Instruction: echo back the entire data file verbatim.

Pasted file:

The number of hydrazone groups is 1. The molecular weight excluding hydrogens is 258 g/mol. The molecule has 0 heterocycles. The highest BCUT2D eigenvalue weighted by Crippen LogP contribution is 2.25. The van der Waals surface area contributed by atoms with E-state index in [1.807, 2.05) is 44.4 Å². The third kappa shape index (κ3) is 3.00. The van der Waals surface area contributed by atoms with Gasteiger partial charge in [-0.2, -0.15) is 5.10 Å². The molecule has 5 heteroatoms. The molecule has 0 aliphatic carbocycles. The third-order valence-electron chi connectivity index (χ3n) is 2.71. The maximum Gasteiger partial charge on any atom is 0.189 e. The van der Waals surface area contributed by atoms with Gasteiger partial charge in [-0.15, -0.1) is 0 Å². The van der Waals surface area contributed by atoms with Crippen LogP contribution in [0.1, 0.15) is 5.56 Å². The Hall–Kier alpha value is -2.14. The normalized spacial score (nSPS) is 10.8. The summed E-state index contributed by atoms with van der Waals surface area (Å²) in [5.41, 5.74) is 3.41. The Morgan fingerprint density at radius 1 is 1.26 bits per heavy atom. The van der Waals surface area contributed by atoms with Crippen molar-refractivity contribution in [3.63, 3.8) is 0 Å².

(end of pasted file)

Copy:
The number of hydrazone groups is 1. The molecular weight excluding hydrogens is 258 g/mol. The molecule has 0 heterocycles. The highest BCUT2D eigenvalue weighted by Crippen LogP contribution is 2.25. The van der Waals surface area contributed by atoms with E-state index in [1.807, 2.05) is 44.4 Å². The third kappa shape index (κ3) is 3.00. The van der Waals surface area contributed by atoms with Gasteiger partial charge in [-0.2, -0.15) is 5.10 Å². The molecule has 5 heteroatoms. The molecule has 0 aliphatic carbocycles. The third-order valence-electron chi connectivity index (χ3n) is 2.71. The maximum Gasteiger partial charge on any atom is 0.189 e. The van der Waals surface area contributed by atoms with Gasteiger partial charge in [-0.15, -0.1) is 0 Å². The van der Waals surface area contributed by atoms with Crippen LogP contribution in [0.1, 0.15) is 5.56 Å². The Hall–Kier alpha value is -2.14. The normalized spacial score (nSPS) is 10.8. The summed E-state index contributed by atoms with van der Waals surface area (Å²) in [5.41, 5.74) is 3.41. The Morgan fingerprint density at radius 1 is 1.26 bits per heavy atom. The van der Waals surface area contributed by atoms with Crippen molar-refractivity contribution in [3.63, 3.8) is 0 Å².